The $15 Trillion Mystery

By Jeff Nielson
02/24/12 – 08:06 AM EST

The following commentary comes from an independent investor or market observer as part of TheStreet’s guest contributor program, which is separate from the company’s news coverage.

These are the two principal questions being framed today, after Lord James of Blackheath (a member of the UK House of Lords) unveiled documentation (and accusations) concerning a mounting of illegitimate cash: $15 trillion.

At the moment, only Lord James is asking these questions. However, if he gets his way there will be an official inquiry into this massive, money-laundering operation. Already, Lord James possesses documents with the signatures of people like Alan Greenspan and Timothy Geithner on them, as well as massive transfers of funds to virtually every mega-bank in the U.S. and UK.

While Lord James (himself a former banker) is holding the “paper trail” for all of this dirty money, he has no firm ideas about either the source of the money nor the intent of all of these massive transfers (all in the hundreds of billions) to U.S. and UK banks. Perhaps I can help him out?

Regular readers will be familiar with some of my own speculation into U.S. money-laundering (and counterfeiting of its own currency). Of interest, my own theorizing was based on a series of logical deductions that implied that some massive money-laundering operation (of counterfeit currency) must be taking place in the dying U.S. economy. And now we have a detailed paper-trail on the largest (known) money-laundering operation in history.

To refresh the memory of regular readers and to inform new readers, back on Jan. 3, I published a commentary titled “Maximum Fraud in U.S. Treasuries Market”. In that commentary, I outlined a series of simple-yet-obvious deductions pointing out the following facts:

There are (virtually) no visible buyers for U.S. Treasuries on the planet (at any price).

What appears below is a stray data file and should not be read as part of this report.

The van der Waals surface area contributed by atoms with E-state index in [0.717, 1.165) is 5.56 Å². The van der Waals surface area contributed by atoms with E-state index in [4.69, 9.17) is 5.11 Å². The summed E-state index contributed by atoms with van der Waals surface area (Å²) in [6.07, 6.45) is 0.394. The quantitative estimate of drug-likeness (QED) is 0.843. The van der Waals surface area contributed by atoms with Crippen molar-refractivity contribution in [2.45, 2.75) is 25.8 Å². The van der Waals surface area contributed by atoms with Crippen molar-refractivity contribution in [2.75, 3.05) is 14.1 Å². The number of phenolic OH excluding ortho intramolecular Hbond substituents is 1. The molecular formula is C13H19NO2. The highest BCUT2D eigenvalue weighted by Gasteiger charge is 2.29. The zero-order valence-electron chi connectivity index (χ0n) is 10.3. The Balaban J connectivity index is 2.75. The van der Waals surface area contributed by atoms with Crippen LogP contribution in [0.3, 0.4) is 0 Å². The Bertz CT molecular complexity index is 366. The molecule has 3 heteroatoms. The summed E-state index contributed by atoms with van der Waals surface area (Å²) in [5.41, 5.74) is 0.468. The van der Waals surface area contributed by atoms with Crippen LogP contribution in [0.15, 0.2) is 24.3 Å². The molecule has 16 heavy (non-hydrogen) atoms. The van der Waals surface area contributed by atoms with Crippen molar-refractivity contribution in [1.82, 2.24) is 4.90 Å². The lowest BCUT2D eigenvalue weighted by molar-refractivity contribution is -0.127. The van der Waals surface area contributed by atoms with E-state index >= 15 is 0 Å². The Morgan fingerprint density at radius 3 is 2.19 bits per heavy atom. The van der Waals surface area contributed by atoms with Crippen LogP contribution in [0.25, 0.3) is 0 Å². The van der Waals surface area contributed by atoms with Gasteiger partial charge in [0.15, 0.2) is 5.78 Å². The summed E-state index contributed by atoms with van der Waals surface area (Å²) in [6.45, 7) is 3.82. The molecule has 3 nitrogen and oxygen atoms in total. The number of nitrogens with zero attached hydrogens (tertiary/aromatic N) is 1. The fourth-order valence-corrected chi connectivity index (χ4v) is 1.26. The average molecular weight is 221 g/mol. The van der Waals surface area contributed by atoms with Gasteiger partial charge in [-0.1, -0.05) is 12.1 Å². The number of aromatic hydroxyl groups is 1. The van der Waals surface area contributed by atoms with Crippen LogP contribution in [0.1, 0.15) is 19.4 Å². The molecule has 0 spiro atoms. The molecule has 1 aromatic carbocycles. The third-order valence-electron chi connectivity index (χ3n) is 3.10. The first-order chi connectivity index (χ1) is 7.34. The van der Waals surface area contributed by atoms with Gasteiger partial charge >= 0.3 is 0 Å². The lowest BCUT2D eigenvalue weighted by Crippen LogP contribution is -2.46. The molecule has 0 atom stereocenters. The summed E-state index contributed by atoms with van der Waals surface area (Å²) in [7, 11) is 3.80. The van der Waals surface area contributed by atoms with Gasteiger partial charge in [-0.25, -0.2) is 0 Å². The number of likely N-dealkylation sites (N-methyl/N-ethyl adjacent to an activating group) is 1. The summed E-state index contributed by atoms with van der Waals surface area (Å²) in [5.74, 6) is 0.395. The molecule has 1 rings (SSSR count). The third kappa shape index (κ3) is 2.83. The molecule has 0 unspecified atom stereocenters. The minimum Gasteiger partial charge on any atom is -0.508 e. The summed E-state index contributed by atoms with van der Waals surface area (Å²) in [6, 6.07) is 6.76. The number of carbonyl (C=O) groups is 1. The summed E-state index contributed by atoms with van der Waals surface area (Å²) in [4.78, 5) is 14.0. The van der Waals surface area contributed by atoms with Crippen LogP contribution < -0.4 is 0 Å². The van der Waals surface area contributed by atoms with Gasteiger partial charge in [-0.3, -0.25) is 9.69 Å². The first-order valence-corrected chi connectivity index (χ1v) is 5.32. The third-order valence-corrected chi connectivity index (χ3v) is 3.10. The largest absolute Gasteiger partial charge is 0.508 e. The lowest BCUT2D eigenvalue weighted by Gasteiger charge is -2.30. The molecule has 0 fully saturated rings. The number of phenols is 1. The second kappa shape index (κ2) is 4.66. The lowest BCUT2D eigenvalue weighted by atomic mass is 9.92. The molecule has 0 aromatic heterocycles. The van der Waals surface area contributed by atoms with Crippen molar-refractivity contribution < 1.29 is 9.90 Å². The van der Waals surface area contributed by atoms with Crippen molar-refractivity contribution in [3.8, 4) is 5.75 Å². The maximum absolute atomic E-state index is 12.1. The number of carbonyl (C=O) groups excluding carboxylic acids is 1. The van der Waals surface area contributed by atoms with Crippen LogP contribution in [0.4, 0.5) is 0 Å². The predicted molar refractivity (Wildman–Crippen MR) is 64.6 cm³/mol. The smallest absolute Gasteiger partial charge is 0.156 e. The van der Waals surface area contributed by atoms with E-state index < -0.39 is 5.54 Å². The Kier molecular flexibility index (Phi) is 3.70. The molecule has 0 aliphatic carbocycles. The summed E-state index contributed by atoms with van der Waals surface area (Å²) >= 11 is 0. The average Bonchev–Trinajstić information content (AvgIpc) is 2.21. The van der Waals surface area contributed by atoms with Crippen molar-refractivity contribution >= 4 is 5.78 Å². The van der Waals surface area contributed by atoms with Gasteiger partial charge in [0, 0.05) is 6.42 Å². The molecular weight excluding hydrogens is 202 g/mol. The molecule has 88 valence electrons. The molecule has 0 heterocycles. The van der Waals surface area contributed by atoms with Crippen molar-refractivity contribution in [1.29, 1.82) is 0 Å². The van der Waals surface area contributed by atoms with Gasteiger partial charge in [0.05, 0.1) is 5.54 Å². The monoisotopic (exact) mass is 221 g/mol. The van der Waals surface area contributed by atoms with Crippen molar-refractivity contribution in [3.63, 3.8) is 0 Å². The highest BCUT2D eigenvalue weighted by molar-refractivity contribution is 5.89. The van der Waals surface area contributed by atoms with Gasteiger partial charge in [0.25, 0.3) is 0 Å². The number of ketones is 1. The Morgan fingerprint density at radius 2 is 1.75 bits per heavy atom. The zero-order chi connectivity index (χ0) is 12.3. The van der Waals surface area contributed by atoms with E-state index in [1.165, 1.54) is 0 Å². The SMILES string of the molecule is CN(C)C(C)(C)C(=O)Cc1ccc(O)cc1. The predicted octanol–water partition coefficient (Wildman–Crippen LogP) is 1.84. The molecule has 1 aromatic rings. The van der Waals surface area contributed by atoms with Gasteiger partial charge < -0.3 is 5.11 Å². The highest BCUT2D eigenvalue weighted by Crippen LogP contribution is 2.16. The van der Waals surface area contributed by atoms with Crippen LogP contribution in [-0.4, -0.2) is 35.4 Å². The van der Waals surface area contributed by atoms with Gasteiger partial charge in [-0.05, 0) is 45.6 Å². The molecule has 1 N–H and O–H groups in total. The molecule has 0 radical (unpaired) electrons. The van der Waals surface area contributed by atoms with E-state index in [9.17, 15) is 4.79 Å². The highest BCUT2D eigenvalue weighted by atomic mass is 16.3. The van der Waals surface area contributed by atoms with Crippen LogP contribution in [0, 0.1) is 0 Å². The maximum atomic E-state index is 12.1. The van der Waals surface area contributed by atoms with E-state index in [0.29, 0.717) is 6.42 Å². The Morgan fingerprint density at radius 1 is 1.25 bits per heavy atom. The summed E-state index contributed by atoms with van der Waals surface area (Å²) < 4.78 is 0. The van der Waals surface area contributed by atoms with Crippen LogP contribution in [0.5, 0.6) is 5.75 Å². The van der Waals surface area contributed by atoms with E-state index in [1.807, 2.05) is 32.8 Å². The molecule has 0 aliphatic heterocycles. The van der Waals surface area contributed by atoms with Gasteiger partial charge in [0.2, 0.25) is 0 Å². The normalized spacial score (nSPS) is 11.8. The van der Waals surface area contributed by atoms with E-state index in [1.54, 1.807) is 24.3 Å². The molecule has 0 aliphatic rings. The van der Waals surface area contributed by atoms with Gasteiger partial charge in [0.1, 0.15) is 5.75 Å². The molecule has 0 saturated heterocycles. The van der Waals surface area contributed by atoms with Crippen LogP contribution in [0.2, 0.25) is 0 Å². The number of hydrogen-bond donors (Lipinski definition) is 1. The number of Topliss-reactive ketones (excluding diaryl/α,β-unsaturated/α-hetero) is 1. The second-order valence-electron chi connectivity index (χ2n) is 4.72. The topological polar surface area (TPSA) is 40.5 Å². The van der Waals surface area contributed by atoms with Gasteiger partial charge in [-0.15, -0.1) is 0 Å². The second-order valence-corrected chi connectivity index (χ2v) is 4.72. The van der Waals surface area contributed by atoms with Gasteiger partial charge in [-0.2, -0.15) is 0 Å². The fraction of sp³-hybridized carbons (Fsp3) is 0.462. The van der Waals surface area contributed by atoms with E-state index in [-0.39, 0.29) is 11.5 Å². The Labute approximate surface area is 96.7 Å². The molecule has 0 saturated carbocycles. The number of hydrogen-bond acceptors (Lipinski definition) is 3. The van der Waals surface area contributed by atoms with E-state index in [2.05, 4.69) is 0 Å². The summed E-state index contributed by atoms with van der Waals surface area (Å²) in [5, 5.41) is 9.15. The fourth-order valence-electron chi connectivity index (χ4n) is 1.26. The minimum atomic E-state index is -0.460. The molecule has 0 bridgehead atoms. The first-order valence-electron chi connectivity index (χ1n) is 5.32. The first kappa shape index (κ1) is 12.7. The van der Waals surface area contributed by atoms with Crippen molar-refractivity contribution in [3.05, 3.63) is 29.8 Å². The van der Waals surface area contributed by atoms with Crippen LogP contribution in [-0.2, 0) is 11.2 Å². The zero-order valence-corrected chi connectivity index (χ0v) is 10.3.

Even if there were interested buyers, there are no sources of capital available to mop up all the trillions in supply being dumped onto the market each year.

Even if there actually were interested buyers, and even if they could scrounge the $trillions to buy this worthless paper, it is utterly absurd to suggest that these buyers would pay (by far) the highest prices in history for this paper at a time of maximum supply. It defies every basic principle of supply and demand.

Taking this scenario from “absurd” to outright insanity, the U.S. economy has never been less solvent in its entire history. This directly implies that U.S. Treasuries should be fetching the lowest prices in history — not the highest — just like the worthless bonds being flogged by Europe’s deadbeat-debtors.

In other words, by process of simple deduction it was totally obvious that a gigantic, money-laundering operation was being conducted, with the primary goal being to prop-up the totally fraudulent U.S. Treasuries market. All that was missing was a paper trail to prove this fraud, and now Lord James of Blackheath has been kind enough to provide this.

Undoubtedly many readers will be skeptical of this, assuming that there would be no need to get into such a cloak-and-dagger (and blatantly illegal) process to pretend that worthless U.S. Treasuries still have value. Supposedly, these bonds have more “value” than at any time in history – despite the issuer of those IOU’s being hopelessly insolvent and merely delaying its own bankruptcy.

The $15 Trillion Mystery: Opinion – TheStreet.